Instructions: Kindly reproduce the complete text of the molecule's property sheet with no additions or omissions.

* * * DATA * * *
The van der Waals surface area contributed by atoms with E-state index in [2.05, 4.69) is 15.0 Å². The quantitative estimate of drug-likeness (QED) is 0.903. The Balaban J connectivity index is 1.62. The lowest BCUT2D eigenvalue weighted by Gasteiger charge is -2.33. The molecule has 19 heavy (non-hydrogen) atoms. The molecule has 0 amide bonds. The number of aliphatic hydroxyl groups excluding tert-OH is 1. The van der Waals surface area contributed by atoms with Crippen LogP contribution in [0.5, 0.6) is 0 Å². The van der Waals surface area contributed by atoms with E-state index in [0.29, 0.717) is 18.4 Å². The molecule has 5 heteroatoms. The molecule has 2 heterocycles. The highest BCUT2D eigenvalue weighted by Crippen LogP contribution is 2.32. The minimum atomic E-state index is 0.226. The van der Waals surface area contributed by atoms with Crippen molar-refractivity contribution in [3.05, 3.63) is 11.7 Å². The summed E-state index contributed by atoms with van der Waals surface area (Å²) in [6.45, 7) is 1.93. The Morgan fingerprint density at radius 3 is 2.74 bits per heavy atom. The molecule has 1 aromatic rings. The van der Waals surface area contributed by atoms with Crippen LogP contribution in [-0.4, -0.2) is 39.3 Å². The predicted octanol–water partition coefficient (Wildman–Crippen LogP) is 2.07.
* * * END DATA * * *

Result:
The van der Waals surface area contributed by atoms with E-state index in [2.05, 4.69) is 15.0 Å². The quantitative estimate of drug-likeness (QED) is 0.903. The Balaban J connectivity index is 1.62. The lowest BCUT2D eigenvalue weighted by Gasteiger charge is -2.33. The molecule has 19 heavy (non-hydrogen) atoms. The molecule has 0 amide bonds. The number of aliphatic hydroxyl groups excluding tert-OH is 1. The van der Waals surface area contributed by atoms with Crippen LogP contribution in [0.5, 0.6) is 0 Å². The van der Waals surface area contributed by atoms with E-state index in [0.29, 0.717) is 18.4 Å². The molecule has 5 heteroatoms. The molecule has 2 heterocycles. The highest BCUT2D eigenvalue weighted by Crippen LogP contribution is 2.32. The minimum atomic E-state index is 0.226. The van der Waals surface area contributed by atoms with Crippen molar-refractivity contribution in [3.05, 3.63) is 11.7 Å². The summed E-state index contributed by atoms with van der Waals surface area (Å²) in [6.45, 7) is 1.93. The Morgan fingerprint density at radius 3 is 2.74 bits per heavy atom. The molecule has 1 aromatic rings. The van der Waals surface area contributed by atoms with Crippen LogP contribution in [-0.4, -0.2) is 39.3 Å². The predicted octanol–water partition coefficient (Wildman–Crippen LogP) is 2.07.